A wander around the garden requires a sun hot, and not just because it is so stylish

There are many different school offering all day cooking classes around town and it may be hard to pick the right one, but I was happy with the one that we went with, the Thai Farm Cooking School. The day starts early in the morning when they picked us up at our hotel, and drove us out to one of the markets so they could talk to us about some of the ingredients that we could find there, and what would we would want to buy to make the perfect Thai dishes. It was a fun introduction to the markets in Thailand, and the one they took us to was one of the better ones I have seen for produce.

Afterwards they took us out to a farm that they ran. The tour continued as our guide, Gift (yes, Thai names can be weird, but they usually fit the personality of the person that possesses them), took us around so we could try the various flowers, vegetables, and roots that could be found in the garden. It was interesting to see how complicated the process came to collecting the right ingredients to make some of these iconic dishes.

Cooking pad thai

The rest of the day was spent making a dish and then eating it. I had heard about what a test of endurance this could be for even the hardiest of eaters, so I made sure to have a light breakfast before I started on what would be a delightful culinary day. I learned about why my Thai cooking never turned out as good as the food I could have gotten at a restaurant, and I learned how to blend them together to make the perfect dishes. A lot of it had to do with ingredients that can only be found in Thailand, or at least the local Asian market in the United States. Either way, it takes a little more time to collect these ingredients, and then it takes even more time to prepare them so they are ready to be made. This includes pulling out a mortar and pestle to grind up chilis and other spices to make the paste needed for curries.

Tom Yam Kung soup, a great spicy starter

But it wasn’t just about learning how to make the perfect Tom Yam Kung, it was also about learning a little bit about the Thai culture and language as well. Gift was great about telling us about how to eat like a real Thai person, and the language that we could use to blend in a little bit more. She even explained to us all about the complicated wai as a greeting, a sign of respect, and a goodbye. I had heard a lot of this before, but I could see how the other people along the trip would have appreciated hearing all about it.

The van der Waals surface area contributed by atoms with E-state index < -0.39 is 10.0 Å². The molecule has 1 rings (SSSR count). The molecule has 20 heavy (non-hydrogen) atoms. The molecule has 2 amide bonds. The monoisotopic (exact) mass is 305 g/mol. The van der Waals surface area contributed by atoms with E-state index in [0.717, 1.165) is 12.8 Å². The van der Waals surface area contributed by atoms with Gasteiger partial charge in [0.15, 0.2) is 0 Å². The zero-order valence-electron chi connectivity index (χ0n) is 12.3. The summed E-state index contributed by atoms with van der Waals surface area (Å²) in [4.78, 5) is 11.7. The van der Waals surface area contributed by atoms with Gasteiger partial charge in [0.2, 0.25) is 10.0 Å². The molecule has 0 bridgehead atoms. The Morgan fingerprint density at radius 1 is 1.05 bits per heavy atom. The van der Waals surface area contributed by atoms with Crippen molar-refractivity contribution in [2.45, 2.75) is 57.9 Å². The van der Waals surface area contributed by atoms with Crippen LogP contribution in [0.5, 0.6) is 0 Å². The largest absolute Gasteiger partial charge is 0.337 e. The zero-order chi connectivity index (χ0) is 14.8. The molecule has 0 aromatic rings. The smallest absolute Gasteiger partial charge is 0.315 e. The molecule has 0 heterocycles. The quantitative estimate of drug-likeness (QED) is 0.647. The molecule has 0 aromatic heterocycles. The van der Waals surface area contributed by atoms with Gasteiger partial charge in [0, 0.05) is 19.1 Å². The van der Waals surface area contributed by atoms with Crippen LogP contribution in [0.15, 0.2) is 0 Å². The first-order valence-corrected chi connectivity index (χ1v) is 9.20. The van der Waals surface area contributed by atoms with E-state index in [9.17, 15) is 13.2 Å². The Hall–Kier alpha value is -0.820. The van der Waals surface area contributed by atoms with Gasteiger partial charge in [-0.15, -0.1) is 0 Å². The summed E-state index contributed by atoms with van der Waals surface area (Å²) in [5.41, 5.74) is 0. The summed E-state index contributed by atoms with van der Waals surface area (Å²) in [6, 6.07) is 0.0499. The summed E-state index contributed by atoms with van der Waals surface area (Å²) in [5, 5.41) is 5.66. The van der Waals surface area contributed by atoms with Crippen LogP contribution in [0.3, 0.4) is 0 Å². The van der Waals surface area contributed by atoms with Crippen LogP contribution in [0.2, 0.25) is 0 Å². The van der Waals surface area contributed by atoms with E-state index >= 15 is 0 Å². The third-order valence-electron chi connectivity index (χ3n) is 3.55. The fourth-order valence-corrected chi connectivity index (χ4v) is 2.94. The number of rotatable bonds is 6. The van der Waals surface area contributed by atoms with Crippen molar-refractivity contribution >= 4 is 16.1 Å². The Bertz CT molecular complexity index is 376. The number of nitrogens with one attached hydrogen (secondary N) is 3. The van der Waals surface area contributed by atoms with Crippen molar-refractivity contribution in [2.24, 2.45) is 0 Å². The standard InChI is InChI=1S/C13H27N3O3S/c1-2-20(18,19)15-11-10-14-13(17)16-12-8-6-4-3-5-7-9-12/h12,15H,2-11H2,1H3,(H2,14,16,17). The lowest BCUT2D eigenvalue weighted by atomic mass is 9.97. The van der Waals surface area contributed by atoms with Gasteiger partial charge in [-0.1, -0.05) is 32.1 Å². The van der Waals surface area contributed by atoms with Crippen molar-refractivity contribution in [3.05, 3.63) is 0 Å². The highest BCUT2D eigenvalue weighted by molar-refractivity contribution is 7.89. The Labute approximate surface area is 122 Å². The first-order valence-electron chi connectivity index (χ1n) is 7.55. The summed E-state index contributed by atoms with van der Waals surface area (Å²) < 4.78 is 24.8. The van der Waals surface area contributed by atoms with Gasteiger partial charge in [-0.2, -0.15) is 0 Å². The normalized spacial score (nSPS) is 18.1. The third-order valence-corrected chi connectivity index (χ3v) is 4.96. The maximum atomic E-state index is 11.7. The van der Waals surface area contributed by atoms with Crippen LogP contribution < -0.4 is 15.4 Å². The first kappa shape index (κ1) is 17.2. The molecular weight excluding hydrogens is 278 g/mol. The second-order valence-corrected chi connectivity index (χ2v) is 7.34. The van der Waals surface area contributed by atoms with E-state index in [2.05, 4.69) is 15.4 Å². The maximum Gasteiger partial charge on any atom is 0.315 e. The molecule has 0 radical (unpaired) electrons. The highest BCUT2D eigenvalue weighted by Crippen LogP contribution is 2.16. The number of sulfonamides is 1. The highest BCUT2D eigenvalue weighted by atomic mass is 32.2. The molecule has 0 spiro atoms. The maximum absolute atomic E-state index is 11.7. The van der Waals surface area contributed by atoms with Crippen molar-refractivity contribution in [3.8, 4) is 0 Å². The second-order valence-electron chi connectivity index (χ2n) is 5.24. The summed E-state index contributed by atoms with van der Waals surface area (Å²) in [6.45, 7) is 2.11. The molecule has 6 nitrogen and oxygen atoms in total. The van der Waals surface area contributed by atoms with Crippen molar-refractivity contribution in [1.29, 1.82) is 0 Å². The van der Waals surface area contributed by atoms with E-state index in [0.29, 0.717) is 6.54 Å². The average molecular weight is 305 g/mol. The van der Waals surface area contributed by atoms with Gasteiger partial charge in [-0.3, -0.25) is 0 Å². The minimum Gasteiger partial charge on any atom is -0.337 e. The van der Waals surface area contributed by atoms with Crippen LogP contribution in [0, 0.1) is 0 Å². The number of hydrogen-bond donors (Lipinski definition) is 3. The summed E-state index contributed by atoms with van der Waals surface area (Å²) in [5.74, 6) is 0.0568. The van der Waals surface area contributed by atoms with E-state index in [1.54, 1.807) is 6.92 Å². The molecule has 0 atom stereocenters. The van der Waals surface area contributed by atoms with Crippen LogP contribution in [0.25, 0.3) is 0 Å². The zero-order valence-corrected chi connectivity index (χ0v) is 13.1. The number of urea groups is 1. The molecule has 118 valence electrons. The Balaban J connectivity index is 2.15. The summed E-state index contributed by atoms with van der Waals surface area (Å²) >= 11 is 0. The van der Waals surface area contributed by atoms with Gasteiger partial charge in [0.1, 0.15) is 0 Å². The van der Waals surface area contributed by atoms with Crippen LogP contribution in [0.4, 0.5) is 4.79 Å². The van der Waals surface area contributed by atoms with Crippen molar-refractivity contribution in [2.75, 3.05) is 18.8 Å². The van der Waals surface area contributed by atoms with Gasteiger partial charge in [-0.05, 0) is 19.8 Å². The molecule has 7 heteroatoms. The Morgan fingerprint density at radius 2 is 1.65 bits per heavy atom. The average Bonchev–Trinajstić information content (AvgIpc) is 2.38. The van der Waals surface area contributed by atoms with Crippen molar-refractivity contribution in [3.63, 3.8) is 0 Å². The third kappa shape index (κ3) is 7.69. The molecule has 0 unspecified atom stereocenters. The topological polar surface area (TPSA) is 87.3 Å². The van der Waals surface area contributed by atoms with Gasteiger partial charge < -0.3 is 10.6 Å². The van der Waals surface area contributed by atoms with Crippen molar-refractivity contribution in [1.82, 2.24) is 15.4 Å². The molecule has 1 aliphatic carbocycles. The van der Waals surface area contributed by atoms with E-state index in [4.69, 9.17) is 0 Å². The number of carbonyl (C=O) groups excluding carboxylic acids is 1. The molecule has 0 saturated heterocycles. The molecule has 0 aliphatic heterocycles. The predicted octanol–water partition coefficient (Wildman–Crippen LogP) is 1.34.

How to make a presentation out of a yellow curry dish

Thai food is not only delicious, but the really good Thai food also knows how to be visually stunning as well. There are numerous stories about why this is the case, but the most popular one comes from one of the ancient kings, Rama IV. One of his servants would craft the food that she made into some of the most intricate art including ships and flowers that when he saw it he became instantly enamored of her talents. He then required that his wife learn this art while she prepared food as well, and the tradition took off in Thailand. Our teacher tried to teach us some of the finer aspects of this art as she would made some of the most beautiful dishes I have ever seen with what appeared to be the simplest of ease.

A failed attempt at making a presentation out of a red curry dish (Kaeng Phed)

I quickly found out that recreating these masterpieces was not as easy as it looked. And even though I could not make it look as pretty, at least, it still tasted delicious. The meals kept on coming as well. After the soup and curry, we made pad thai, and stir-fried basil chicken. We had a papaya salad, and even ended up by making a traditional Thai desert of bananas in coconut milk.

Chicken basil stir fry as a girl with pigtails

Along the way, I even was able to make one of my dishes appealing enough so a five year old might even want to eat it. There were no five year olds around, so I have to eat it instead. And it was delicious. By the end of the long day, and the five courses that I had consumed, I had created a food baby in my belly, and was verging on a food coma. I had learned a lot about traditional Thai food, and a little bit about their lifestyles. And all along the way, I had a great time. It was a great way to spend the day, and should be placed on anybody’s itinerary who makes it out to Chiang Mai.